Mentally healthy

mentally-healthy

Over the last few weeks, I have scored average to above average on the Warwick-Edinburgh Mental Well Being Scale, and my psychiatrist has confirmed that I am “stable”. These assurances have strengthened my belief that I am mentally healthy.

Can you really believe that bipolar has graced me with good mental health? Let me bring you back only a few years to when I was undiagnosed and very unhealthy. I couldn’t even sit in silence for 5 minutes; my mind was just so noisy and scary; and not even my identical twin knew the extent of it. Now, I dare to say that I am more mentally healthy than much of the general public – me with a mental illness!

Contributing Factors:

  • Medicine helps bring about a balance of my thoughts, emotions, and feelings, thereby enabling me to ‘catch up’ with others.
  • Therapy, as stated in my last blog resolved a lot of internal and external conflict which plays a major part in my contentment, giving me an ‘edge’ over others.
  • My lifestyle is now full of good habits – meditation in the morning grounds my day; I pace myself with work tasks; I exercise outdoors; I unwind at night with a book…and I hope socialising will become a regular thing too.

The truth will set you free

I have a great desire to help others become mentally healthy too. On this note, you will never hear a sounder phrase than “The truth will set you free”. I can guarantee you that there are many people in the general public who say “Yes, I’m grand, no bother at all” when they want to say “Someone help me, please, I need help”. My experience tells me that there is no need to be afraid of the truth.

Talking about mental health

Much of our older generation, for instance, don’t want to face the truth of mental illness in our families. They would rather hold strong, be tough, and carry on. While I admire their resolve, if mental illness is covered up, their freedom will remain stunted.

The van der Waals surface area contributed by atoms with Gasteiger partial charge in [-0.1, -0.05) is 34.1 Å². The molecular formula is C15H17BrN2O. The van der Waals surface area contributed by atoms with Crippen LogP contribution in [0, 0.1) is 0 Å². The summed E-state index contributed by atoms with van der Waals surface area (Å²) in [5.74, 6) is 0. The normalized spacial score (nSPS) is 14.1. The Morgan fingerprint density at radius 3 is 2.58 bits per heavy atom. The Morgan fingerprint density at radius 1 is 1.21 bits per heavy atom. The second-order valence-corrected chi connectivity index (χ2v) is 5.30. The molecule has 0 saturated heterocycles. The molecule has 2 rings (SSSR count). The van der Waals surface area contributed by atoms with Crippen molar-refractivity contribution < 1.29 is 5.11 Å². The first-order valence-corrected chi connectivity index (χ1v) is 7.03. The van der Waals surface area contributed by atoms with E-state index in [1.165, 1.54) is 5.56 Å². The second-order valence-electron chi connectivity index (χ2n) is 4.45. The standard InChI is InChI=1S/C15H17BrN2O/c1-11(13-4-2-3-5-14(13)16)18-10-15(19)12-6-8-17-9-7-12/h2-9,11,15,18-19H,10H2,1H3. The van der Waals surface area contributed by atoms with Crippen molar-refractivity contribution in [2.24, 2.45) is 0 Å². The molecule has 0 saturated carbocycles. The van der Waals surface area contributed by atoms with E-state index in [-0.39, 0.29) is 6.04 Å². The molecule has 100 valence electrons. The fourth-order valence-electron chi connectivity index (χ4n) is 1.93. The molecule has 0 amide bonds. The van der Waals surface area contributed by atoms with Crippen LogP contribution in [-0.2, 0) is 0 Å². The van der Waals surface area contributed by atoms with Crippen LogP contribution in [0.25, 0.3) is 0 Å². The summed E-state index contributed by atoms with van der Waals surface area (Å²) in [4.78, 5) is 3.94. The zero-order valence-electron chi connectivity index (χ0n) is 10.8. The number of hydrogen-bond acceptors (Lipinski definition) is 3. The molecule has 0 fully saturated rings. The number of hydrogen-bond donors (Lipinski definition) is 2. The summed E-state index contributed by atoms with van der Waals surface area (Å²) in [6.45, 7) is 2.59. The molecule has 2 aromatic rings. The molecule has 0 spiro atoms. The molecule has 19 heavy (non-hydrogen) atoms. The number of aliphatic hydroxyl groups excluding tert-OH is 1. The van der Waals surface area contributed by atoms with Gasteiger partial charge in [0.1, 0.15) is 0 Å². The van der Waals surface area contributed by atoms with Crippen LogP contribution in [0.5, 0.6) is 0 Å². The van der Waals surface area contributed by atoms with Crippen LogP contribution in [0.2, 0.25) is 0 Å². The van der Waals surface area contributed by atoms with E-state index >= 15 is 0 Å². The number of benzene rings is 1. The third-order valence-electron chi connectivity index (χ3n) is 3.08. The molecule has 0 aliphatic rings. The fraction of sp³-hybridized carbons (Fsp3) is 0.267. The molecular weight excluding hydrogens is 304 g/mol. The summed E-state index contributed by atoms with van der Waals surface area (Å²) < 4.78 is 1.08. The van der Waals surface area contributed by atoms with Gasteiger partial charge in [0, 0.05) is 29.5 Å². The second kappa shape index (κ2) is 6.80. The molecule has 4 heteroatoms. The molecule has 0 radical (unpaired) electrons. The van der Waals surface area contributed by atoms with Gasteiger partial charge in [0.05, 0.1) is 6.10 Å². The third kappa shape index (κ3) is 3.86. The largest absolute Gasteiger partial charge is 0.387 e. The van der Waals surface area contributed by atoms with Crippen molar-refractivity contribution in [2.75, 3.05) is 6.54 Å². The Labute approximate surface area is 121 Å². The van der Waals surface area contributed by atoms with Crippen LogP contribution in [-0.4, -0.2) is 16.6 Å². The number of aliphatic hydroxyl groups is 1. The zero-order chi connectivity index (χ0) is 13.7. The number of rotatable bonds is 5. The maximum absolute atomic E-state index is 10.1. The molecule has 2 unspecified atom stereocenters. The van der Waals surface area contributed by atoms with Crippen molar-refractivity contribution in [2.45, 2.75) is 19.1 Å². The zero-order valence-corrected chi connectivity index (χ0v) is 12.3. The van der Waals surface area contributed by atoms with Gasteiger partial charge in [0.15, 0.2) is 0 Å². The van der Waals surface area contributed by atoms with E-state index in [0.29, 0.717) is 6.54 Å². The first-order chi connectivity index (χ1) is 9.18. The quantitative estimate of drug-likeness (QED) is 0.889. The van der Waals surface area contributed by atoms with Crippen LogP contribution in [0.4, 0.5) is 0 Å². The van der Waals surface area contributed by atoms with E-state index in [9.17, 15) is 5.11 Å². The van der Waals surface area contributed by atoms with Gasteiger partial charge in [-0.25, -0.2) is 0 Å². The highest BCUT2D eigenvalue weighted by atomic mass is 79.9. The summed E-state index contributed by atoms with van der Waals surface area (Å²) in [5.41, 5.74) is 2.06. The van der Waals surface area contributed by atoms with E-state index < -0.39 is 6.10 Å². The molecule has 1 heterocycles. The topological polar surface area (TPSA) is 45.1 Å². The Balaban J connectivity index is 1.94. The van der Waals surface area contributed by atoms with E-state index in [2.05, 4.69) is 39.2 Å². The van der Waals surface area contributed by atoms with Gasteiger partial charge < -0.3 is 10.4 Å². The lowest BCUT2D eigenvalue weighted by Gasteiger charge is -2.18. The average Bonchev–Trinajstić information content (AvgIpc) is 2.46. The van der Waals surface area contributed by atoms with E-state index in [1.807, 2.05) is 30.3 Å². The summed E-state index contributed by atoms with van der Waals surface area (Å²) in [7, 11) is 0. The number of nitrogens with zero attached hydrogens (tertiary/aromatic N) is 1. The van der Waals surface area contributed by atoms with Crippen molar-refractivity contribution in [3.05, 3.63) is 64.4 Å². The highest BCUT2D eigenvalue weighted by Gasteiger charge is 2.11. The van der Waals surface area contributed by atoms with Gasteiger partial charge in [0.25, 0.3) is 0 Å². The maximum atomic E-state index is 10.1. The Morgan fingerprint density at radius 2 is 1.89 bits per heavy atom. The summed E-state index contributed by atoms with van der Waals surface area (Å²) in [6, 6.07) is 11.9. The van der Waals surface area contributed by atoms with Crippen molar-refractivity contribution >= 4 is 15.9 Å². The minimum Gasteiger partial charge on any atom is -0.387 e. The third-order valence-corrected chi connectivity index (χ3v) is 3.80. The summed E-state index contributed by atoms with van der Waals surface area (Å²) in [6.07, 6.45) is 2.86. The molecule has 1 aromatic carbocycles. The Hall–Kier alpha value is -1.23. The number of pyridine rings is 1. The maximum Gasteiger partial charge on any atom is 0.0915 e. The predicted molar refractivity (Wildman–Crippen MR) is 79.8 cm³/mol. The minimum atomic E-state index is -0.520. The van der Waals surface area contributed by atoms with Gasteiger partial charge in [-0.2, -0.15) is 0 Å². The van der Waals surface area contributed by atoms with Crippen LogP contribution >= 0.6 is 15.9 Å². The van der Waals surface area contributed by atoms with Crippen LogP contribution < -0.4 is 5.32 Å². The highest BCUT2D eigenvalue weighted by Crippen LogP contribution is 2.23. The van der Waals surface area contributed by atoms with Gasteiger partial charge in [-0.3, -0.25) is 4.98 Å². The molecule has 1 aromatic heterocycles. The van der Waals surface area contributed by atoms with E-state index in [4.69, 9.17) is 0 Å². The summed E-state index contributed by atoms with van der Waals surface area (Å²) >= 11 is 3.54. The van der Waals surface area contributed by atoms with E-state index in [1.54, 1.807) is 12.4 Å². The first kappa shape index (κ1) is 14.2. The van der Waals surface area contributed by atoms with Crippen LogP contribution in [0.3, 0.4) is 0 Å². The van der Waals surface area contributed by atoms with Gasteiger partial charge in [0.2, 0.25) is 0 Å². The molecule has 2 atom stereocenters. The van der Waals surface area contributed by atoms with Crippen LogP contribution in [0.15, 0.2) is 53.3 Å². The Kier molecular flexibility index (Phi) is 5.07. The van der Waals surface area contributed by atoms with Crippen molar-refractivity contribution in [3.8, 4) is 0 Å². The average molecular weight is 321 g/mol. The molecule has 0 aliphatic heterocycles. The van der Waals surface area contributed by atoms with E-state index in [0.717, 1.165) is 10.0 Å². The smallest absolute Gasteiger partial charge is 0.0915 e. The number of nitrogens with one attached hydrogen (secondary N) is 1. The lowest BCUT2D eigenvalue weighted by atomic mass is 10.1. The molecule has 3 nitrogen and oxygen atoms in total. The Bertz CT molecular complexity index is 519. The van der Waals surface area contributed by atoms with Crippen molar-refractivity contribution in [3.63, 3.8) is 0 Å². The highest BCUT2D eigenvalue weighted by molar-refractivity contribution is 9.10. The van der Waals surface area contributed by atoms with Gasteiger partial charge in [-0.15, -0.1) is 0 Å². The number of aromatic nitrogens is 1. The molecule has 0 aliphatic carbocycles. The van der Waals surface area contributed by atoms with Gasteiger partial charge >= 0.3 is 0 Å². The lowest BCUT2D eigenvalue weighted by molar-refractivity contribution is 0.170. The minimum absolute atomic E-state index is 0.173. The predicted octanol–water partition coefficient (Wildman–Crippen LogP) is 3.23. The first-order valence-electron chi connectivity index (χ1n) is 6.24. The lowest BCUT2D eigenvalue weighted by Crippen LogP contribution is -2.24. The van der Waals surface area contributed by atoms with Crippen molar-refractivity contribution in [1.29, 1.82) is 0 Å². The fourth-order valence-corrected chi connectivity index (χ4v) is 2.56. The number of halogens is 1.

Many of our schools are lucky because it has become commonplace for students to talk about their mental health problems. Younger people can promote a universal positive change – they can give their parents and grandparents space and sensitivity. Sometimes this means finding the right time to talk about family members who have mental illness. Sometimes it’s good to start conversations by talking about their own experiences.

The mental health continuum

And we all have experience of mental health because we are all somewhere along the scale or continuum, for example, we can range anywhere from bad stress (distress) to good stress (eustress) all in one day. A person with bipolar and a person without bipolar can both be on the same point of the continuum!

Resources:

  • Mental Health Ireland offers five ways to wellbeing: Connect; Be active; Take notice; Keep learning; and Give – MHIWellbeing
  • The Health Service Executive (HSE) offers fun posters to print out that can help lift our mood such as ‘Add Friends to your Tea’; ‘Boost your Mood with Healthy Food’; and ‘The More you Move the Better your Mood’ – HSE#Littlethings

 

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2 thoughts on “Mentally healthy

  1. I think once you are conscious of your own mental health problems and accepting of them it makes looking after your mental health that bit easier, takes time and practice and we all have bad days but being aware of your mental health is always a good start

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